The long-awaited, much-anticipated announcement by the International System of Units (SI) to eliminate the ticklish “WWVB” prefix and switch to the shorter “CSS” prefix, has Metcalfe and company executives alike talking in circles,WAITING!
But, wouldn’t it be great if the ticklish “WWVB” could serve as a time reference? Wouldn’t it be great if browsers, mail clients, network time clients, and other applications could…scale…so that they could always know the time?
Want to know the answer to this question? Here’s a clue: it’s not if, but when.
Browser’s Timeout Challenge – Can a Ticking Time Machine Provide Any Actual Benefits?
Time and date are crucial components of any computer network. Sites like GPS and the National Institute for Standards and Time have been able to resolve issues with time for quite some time.
However, what about a website that needs to know the exact time and needs to know in advance? Achieving this requires enterprise class infrastructure. While many organization are cranking out thousands of machines to the millisecond to account for this shift, what benefit does it provide to the organization?
There is no real substitute for a UTC time source. The WWVB signal, broadcast by NIST in 1962, was 15 seconds late. For a calculator, that’s the world’s slowest propagation of a time source.
And, if the NTP servers hosted off the grid are going to be so accurate, shouldn’t the hosts be too?
A great way to mitigate the risk of key confusion is to use pre- shared keys. Typically, anyone who has administrative access can access a dedicated time field key, which is a globally unique identifier for that time.
This means that a change of UTC time is only made to a single machine. By continuously sharing these pre-shared keys between all machines on a network, any machine that has been synchronized will see the correct time.
There are three options for synchronizing a network to UTC:
o Choose a time server that emits a time signal piecemeal. These are expensive, and are only recommended fornicating users.
o Automated time server. The easiest option for network synchronisation is to use an automated time server. These use external timing references either from the Internet or from a physics network (broadcast by national physics laboratories).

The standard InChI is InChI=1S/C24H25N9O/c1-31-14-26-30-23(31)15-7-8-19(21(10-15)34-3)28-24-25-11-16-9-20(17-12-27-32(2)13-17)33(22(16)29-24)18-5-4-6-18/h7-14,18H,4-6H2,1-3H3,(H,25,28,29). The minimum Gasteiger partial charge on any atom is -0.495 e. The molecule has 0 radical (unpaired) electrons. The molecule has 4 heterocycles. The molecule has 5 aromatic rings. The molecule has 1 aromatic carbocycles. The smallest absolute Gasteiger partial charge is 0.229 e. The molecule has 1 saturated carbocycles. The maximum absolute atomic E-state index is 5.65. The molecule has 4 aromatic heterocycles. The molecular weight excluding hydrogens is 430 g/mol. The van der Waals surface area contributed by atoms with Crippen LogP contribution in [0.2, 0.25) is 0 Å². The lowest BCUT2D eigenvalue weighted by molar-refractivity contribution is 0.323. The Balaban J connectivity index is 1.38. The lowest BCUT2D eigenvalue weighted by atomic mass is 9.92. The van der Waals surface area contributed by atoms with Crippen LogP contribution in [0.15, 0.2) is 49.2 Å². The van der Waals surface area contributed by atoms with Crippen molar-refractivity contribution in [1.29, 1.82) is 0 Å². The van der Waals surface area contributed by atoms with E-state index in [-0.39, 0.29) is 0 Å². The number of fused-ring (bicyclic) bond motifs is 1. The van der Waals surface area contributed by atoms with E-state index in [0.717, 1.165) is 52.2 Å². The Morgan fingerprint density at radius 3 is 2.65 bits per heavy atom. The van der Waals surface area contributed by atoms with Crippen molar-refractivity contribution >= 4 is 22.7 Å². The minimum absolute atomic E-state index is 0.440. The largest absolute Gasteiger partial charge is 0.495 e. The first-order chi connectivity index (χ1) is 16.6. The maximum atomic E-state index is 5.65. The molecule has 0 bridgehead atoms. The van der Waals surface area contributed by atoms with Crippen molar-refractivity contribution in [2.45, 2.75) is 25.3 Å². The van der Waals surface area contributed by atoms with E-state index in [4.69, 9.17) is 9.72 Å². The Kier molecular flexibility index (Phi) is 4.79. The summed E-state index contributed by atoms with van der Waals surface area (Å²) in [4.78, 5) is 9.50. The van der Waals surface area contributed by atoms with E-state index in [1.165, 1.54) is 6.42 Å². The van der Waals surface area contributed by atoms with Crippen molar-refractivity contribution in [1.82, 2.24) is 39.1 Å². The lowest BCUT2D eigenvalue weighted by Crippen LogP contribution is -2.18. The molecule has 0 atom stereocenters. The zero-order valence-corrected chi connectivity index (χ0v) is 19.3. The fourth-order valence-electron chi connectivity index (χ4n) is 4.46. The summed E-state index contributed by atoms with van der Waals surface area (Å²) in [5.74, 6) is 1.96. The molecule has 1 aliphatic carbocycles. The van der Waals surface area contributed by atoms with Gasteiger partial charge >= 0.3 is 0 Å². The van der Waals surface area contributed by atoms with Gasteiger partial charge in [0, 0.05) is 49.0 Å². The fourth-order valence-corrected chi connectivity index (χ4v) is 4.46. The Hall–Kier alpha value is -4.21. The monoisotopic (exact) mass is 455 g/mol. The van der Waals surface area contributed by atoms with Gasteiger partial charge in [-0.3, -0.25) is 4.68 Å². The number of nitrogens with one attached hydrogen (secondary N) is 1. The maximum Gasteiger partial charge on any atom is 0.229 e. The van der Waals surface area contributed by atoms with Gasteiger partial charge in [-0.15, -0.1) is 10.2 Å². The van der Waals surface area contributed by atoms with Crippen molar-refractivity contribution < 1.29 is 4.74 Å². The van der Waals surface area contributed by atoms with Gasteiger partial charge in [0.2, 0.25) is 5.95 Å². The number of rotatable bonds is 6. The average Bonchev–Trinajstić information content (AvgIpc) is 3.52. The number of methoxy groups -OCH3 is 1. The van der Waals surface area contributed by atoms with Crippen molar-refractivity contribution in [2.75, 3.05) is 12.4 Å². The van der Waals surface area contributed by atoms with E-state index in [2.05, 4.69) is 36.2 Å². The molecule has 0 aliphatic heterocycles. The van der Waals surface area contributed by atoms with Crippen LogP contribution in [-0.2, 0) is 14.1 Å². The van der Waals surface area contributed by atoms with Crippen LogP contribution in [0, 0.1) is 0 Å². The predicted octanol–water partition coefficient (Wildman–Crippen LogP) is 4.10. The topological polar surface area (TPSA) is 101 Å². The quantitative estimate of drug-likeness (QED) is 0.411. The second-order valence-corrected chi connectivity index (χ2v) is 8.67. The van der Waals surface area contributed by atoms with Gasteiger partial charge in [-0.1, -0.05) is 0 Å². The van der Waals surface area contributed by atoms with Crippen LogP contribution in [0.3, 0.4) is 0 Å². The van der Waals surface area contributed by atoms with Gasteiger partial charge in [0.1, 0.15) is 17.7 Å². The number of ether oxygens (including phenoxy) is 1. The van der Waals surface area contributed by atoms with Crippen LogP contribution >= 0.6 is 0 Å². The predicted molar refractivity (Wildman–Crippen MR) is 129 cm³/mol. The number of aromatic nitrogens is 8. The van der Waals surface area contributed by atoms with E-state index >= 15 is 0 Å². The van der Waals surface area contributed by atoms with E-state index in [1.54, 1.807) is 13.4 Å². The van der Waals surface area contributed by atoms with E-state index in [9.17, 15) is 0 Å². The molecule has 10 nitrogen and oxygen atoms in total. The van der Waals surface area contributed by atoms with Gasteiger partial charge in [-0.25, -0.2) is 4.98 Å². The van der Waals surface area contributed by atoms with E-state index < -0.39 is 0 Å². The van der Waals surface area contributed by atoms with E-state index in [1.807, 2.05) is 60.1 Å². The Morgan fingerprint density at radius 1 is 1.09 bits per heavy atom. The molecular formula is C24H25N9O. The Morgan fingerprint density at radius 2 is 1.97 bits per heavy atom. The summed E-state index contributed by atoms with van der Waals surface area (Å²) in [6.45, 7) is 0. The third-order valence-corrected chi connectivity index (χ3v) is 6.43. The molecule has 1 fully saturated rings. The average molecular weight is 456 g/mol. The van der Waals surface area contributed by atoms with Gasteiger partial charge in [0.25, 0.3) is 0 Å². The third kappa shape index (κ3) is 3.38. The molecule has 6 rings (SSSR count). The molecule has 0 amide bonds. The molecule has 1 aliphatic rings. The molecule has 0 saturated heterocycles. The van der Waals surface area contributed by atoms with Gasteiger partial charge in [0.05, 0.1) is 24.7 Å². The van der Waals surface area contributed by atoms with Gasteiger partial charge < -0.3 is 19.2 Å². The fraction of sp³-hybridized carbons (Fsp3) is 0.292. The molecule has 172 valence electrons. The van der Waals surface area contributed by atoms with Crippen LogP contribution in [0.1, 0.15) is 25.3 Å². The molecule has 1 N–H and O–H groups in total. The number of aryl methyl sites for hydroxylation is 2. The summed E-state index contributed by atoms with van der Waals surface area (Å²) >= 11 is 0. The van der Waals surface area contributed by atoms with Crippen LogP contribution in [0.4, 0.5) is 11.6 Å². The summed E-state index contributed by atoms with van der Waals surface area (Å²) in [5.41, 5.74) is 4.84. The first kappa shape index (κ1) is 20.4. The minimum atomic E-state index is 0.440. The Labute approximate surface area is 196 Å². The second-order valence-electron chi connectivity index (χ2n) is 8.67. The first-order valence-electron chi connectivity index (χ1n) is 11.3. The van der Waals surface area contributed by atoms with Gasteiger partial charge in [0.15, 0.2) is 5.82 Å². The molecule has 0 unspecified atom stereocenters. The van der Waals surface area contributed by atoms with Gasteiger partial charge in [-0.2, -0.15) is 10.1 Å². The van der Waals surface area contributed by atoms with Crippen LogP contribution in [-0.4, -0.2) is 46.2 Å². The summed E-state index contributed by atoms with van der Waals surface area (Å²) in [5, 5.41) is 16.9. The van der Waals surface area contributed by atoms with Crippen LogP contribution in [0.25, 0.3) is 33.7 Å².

o Global NTP time server. In this method, the time server is kept within a secure distance from the other machines on the network. However, this method can be difficult to synchronise as the server may be reused by different machines.
either method will allow you to synchronise all the machines on a network to the same UTC time.
UTC time has been crucial for the modern world. As businesses and processes were standardized during the twentieth century, so UTC time was an obvious standard. Without it, global business transactions like Shares trading would not be able to happen as events would differ each time-zone.
A global timescale known as UTC+10 (vertical time) was developed to ensure machines from different organisations would coincide, no matter what time-zones they were located.
UTC time can be received by network time servers and synchronise all machines on a network to the same time.
UTC is vital in the modern computer networking industry. As computer timing applications go, UTC time is extremely accurate with the latest atomic clock precision and reliability.
UTC time can be used to synchronise a computer network to any time other than UTC. Most computer network time servers and software available today will allow connections to be made to a computer network that is synchronised to UTC time.